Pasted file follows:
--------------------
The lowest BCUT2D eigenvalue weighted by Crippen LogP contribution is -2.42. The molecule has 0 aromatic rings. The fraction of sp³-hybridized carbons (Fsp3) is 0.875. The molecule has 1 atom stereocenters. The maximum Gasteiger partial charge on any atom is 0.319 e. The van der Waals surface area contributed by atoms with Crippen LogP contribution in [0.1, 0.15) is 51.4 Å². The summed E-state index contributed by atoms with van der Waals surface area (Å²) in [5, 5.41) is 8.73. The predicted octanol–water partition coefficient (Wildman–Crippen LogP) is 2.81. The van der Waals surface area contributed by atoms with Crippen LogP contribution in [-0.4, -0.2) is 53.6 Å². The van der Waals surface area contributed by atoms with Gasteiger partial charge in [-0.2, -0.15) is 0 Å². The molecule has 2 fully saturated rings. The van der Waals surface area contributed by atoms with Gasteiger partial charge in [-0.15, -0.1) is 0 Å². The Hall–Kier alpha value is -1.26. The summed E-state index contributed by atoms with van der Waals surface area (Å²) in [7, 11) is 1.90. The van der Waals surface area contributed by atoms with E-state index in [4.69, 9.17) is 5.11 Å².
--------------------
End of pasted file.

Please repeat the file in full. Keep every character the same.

The lowest BCUT2D eigenvalue weighted by Crippen LogP contribution is -2.42. The molecule has 0 aromatic rings. The fraction of sp³-hybridized carbons (Fsp3) is 0.875. The molecule has 1 atom stereocenters. The maximum Gasteiger partial charge on any atom is 0.319 e. The van der Waals surface area contributed by atoms with Crippen LogP contribution in [0.1, 0.15) is 51.4 Å². The summed E-state index contributed by atoms with van der Waals surface area (Å²) in [5, 5.41) is 8.73. The predicted octanol–water partition coefficient (Wildman–Crippen LogP) is 2.81. The van der Waals surface area contributed by atoms with Crippen LogP contribution in [-0.4, -0.2) is 53.6 Å². The van der Waals surface area contributed by atoms with Gasteiger partial charge in [-0.2, -0.15) is 0 Å². The molecule has 2 fully saturated rings. The van der Waals surface area contributed by atoms with Gasteiger partial charge in [-0.15, -0.1) is 0 Å². The Hall–Kier alpha value is -1.26. The summed E-state index contributed by atoms with van der Waals surface area (Å²) in [7, 11) is 1.90. The van der Waals surface area contributed by atoms with E-state index in [4.69, 9.17) is 5.11 Å².